Moreover, when multiple Wuhan doctors attempted to warn their colleagues and the public about a “pneumonia with an unknown cause,” later known to be the CCP virus, authorities attempted to silence them and reprimanded them for “rumor-mongering.” The most notable of them was Dr. Li Wenliang, an ophthalmologist who ultimately succumbed to the disease after contracting it from a patient he was treating.

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A nurse adjusts her personal protective equipment (PPE) at a COVID-19 testing station in Stamford, Connecticut, on March 23, 2020. (John Moore/Getty Images)

Class Action Lawsuits

A number of class actions against the Chinese regime have also begun appearing around the country. A law firm in Florida, The Berman Law Group, has filed two class-action lawsuits against the Chinese regime to hold it accountable for allegedly causing the CCP virus pandemic. One of those lawsuits is filed on behalf of U.S. healthcare workers and claims that the CCP is deliberately buying up medical-grade protective masks, face and eye shields, and other protective equipment, while blocking exports on these supplies, in order to sell the items at substantively higher prices.

There are a number of instances and reports in recent months that the regime had been buying and importing large amounts of medical supplies. Between Jan. 24 to Feb. 29, China imported 2.46 billion shipping cartons of supplies for epidemic prevention, valued at 8.21 billion yuan ($1.158 billion), according to recent Chinese customs data. Among them were 2.02 billion protective masks and 25.38 million protective suits.

During that time, Chinese authorities, the regime’s foreign affairs ministry, and Chinese embassies around the world attempted to mobilize the Chinese diaspora to help buy up goods from around the world. Meanwhile, Chinese state-run enterprises, companies with government entities as majority shareholders, and private firms also began sourcing medical supplies to ship into China since January.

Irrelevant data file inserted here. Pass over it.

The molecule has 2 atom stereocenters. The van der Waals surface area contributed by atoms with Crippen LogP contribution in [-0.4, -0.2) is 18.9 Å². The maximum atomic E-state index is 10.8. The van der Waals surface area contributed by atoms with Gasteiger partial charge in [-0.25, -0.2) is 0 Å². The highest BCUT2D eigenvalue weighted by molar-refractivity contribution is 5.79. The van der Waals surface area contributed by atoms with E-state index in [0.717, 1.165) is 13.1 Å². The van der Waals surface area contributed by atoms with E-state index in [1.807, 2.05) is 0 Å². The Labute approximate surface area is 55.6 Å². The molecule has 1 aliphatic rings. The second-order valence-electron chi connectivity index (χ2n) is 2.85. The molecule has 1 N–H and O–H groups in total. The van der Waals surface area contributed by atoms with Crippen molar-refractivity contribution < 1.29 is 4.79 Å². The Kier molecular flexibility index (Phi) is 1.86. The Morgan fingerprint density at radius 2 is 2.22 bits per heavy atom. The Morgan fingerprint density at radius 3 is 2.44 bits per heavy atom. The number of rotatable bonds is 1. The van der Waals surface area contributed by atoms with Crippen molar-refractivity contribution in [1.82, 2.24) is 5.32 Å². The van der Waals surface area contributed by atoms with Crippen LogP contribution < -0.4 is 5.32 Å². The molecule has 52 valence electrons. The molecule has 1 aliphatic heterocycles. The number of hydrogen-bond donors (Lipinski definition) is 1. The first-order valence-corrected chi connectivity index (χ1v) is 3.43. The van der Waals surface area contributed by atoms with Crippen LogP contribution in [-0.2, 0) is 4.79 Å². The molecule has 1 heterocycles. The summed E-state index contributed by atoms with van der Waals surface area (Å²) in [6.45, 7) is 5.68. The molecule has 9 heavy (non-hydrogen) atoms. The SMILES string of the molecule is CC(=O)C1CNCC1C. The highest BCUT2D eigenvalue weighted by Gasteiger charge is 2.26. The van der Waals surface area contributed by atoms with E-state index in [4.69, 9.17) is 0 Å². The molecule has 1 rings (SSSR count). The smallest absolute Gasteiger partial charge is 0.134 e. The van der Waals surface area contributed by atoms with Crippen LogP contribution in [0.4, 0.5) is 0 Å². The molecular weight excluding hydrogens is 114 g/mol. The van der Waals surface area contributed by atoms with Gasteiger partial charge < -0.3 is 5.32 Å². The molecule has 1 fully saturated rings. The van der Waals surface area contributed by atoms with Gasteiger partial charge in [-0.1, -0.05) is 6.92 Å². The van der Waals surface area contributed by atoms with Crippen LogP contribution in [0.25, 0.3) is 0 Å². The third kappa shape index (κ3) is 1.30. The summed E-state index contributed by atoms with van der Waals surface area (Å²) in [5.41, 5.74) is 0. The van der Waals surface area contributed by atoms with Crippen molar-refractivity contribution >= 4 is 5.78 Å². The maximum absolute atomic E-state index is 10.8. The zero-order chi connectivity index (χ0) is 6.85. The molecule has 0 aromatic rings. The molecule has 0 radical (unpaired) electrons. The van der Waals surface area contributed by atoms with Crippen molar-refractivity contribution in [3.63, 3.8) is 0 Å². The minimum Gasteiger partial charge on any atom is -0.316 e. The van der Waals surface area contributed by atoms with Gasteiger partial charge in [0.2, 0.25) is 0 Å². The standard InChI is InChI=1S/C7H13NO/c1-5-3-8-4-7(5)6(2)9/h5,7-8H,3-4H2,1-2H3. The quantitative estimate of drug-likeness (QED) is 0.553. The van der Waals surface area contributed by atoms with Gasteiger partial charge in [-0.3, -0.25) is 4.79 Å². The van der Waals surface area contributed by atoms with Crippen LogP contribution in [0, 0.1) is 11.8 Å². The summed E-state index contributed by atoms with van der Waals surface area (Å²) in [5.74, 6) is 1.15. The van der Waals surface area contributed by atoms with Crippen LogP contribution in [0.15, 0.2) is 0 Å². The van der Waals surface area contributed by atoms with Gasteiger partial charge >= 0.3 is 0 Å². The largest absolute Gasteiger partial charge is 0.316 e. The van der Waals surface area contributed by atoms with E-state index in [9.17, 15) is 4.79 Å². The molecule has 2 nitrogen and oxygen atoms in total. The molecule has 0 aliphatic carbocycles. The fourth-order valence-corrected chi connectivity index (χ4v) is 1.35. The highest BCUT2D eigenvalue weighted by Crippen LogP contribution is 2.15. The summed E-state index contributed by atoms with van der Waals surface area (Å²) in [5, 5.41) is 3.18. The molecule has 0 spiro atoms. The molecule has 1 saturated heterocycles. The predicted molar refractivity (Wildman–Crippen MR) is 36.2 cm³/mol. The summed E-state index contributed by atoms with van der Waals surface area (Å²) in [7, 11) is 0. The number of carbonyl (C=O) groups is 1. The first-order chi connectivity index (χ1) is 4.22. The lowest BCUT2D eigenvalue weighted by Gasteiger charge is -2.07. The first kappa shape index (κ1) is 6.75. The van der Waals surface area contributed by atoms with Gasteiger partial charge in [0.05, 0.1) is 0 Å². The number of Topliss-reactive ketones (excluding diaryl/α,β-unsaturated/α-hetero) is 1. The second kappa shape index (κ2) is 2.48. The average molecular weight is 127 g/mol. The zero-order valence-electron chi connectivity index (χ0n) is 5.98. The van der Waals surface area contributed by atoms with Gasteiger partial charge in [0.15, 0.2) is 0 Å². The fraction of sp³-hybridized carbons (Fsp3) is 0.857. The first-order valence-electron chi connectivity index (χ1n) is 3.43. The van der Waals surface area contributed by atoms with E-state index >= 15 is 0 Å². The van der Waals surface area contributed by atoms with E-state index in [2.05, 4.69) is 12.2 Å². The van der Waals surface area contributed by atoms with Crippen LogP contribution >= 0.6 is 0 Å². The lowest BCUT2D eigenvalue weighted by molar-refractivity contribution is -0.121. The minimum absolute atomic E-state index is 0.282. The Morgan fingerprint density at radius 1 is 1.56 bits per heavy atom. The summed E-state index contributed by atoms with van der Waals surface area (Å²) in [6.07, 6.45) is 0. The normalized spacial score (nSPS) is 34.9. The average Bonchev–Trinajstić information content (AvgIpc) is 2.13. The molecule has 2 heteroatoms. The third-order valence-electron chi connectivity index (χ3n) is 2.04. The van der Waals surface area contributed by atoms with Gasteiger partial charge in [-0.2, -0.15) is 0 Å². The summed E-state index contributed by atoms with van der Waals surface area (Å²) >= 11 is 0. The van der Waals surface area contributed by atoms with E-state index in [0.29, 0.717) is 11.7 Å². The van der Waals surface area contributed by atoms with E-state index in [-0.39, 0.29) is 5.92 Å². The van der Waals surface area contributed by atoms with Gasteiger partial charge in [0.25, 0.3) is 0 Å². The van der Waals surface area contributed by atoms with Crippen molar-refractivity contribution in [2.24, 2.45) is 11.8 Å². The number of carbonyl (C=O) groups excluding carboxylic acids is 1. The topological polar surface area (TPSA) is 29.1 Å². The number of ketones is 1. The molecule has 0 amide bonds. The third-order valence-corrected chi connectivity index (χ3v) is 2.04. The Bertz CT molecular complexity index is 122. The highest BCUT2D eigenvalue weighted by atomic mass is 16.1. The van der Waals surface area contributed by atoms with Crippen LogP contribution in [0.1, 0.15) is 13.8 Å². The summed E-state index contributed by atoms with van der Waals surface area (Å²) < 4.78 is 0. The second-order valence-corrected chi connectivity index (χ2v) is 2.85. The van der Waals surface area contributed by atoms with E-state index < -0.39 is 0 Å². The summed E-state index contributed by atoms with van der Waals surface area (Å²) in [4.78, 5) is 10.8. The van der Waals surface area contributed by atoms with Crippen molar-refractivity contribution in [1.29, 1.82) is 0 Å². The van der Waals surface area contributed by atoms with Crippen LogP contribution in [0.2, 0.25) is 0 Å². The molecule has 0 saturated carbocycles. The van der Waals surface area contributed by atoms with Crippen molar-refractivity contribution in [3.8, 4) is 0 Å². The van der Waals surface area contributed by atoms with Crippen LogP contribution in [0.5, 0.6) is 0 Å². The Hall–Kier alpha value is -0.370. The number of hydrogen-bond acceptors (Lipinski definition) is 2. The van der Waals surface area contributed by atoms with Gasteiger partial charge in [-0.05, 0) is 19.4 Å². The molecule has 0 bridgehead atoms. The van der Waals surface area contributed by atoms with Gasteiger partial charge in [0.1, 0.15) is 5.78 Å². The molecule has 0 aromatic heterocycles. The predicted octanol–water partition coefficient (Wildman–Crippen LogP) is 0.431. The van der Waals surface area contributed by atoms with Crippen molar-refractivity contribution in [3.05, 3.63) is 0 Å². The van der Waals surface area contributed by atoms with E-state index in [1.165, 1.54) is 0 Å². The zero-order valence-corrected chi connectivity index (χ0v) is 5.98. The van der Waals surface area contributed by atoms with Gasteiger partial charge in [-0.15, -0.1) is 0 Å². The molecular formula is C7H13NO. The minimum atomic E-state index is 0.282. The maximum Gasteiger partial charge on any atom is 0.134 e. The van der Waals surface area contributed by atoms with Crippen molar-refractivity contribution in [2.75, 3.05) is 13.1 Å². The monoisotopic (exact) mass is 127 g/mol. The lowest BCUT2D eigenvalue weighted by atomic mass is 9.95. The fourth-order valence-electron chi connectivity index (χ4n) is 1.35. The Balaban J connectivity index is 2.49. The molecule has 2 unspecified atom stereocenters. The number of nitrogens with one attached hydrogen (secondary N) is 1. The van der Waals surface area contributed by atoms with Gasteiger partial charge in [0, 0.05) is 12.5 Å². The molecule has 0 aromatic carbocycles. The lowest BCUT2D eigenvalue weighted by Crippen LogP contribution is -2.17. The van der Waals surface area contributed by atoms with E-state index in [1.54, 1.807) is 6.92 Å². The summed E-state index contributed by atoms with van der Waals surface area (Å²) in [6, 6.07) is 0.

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Staff members and volunteers are transferring medical supplies at a warehouse of an exhibition centre in Wuhan, China, on Feb. 4, 2020. (STR/AFP via Getty Images)

It is unclear how the Chinese regime is using the supplies that they’ve amassed.

Similarly, a coalition of small businesses in California has filed a proposed federal class action (pdf) against the Chinese regime, its health commission, and the City of Wuhan on behalf of Americans seeking trillions of dollars in damages for the harm caused by the pandemic.

Fitch said she has also written to the Mississippi Congressional delegation to urge the members to support a bill sponsored by Sen. Tom Cotton (R-Ark.) and Rep. Dan Crenshaw (R-Texas) that would carve out a specific exemption in the FSIA that would allow Americans to sue the Chinese regime for damages.

The bill would clarify that the suppression of information about the virus, which caused it to spread faster or further than it otherwise would have, can be considered a tortious act.

“China did the world a great injustice by engaging in a complex cover-up of the dangers of this deadly virus. By silencing journalists, doctors, whistleblowers, and others, China exposed millions to the Coronavirus and kept the world from preparing, leading to higher death tolls and more dangerous public health impacts. They must be held to account for the damage they have done,” Fitch wrote in her letter to the delegation’s members.

Nicole Hao contributed to this report.

An earlier version of this article misstated when the Mississippi attorney general announced the lawsuit. She announced it on Wednesday, April 22.